Thursday Bullets

  • The Thunder's schedule is about to take a turn for the easy, and all this will be forgotten. But they did just lose to the Nuggets and Grizzlies, which counts as worrisome for a team that's used to nothing but sunny news. Meanwhile, there has been some eye-opening ball-hoggery from Kevin Durant and Russell Westbrook. Against the Nuggets, the star duo combined for 44 field goal attempts and just 11 assists. Against the Grizzlies, it was 53 shots to a piddly six assists. Remember, their offense has long been at its best when the other players on the roster shoot more. Dean Oliver and Alok Pattani know this. I know this. I assume Scott Brooks know this. But until Durant and Westbrook know that victories are on the fingertips of open Serge Ibakas and Kevin Martins ... that offense won't be all it can be.

  • Chris Paul becomes the NBA's first real-deal superstar to be called for a flop, after a whole mess of people on Twitter, and Beckley Mason on TrueHoop, insist on it.

  • Thinking about LeBron James, Michael Jordan, minutes and exhaustion. A key difference I'd point out: The NBA has changed such that guys who play very long minutes don't win titles like they did in Jordan's day. Rest appears to be more valuable now than it once was, likely because defenses have become more active.

  • Kate Fagan making wonderful points: "So, to recap: Women's basketball is maligned for not being as athletic as the men's game, but as women become more athletic, these players are often labeled unfeminine, and therefore unwatchable. Feel free to pause here and scratch your head."

  • The West's top teams keep losing to the Nuggets.

  • Is Portland locked into mediocrity?

  • Mark Cuban sure does make the NBA more fun and interesting. There's no arguing that.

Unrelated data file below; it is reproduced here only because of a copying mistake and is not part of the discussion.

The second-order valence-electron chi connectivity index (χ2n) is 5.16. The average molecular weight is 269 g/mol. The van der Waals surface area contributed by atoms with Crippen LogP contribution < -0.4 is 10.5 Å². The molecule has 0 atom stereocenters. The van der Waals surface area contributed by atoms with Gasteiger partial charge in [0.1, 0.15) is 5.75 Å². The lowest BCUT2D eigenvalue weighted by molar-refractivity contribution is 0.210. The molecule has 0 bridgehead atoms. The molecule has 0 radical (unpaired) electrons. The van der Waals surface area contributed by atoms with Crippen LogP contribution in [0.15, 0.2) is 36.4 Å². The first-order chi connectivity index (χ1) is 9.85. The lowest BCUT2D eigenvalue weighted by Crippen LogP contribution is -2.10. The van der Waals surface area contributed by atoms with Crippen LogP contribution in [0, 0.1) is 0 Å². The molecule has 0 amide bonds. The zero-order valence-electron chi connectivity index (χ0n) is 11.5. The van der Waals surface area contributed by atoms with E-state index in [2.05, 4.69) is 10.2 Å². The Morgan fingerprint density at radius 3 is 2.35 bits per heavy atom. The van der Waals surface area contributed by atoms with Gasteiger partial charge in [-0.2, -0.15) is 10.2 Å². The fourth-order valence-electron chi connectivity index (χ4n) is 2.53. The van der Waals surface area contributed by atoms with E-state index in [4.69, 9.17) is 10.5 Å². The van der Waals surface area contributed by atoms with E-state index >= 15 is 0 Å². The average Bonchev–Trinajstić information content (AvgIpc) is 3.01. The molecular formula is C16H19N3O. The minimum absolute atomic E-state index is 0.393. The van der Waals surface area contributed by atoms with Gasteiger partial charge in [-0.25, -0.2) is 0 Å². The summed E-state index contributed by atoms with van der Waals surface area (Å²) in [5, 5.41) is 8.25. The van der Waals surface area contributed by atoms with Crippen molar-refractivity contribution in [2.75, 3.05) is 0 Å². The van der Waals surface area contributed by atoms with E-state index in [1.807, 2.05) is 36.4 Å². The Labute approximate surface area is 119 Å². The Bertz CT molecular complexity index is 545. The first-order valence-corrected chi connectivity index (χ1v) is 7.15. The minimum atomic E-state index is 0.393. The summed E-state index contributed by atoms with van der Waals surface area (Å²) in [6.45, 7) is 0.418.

• Travis Wimberly of The Two Man Game talking Mavericks: "Here, I’m lodging a grievance with one thing in particular: the ability to consistently get the ball to the Mavs’ best scorers. As noted above, Dirk Nowitzki finished the week on an incredible shooting tear, yet had very few opportunities to actually put up shots. ... A large part of OJ Mayo’s struggles this year have stemmed from the Mavs’ need for him to handle the ball excessively, which again draws back to the same underlying problem. If the Mavs had point guards with credible fundamentals, they could get Mayo the ball at the appropriate times (as with Dirk) and allow him to focus exclusively on scoring. And you could probably say the same of several other Mavs scorers. Anybody miss Jason Kidd? Just kidding — I already know you do."

  • CBS News asked economist David Berri about paying college athletes. His response includes this: "Every student that we hire to do things on campus we pay. I have a grader. She grades my exams for me. We pay her. We pay her enough so that she will not go work at Arby’s. That is what you do. In a market economy when people do things for you and they generate revenue for you, you pay them. Everybody does this. Everybody who is arguing the players should not be paid, have a job where they are being paid by somebody else. And if you told those people ‘We have a rule that says cannot get paid. Those are the rules.’, they would sue. That is not a rule that would stand up in court."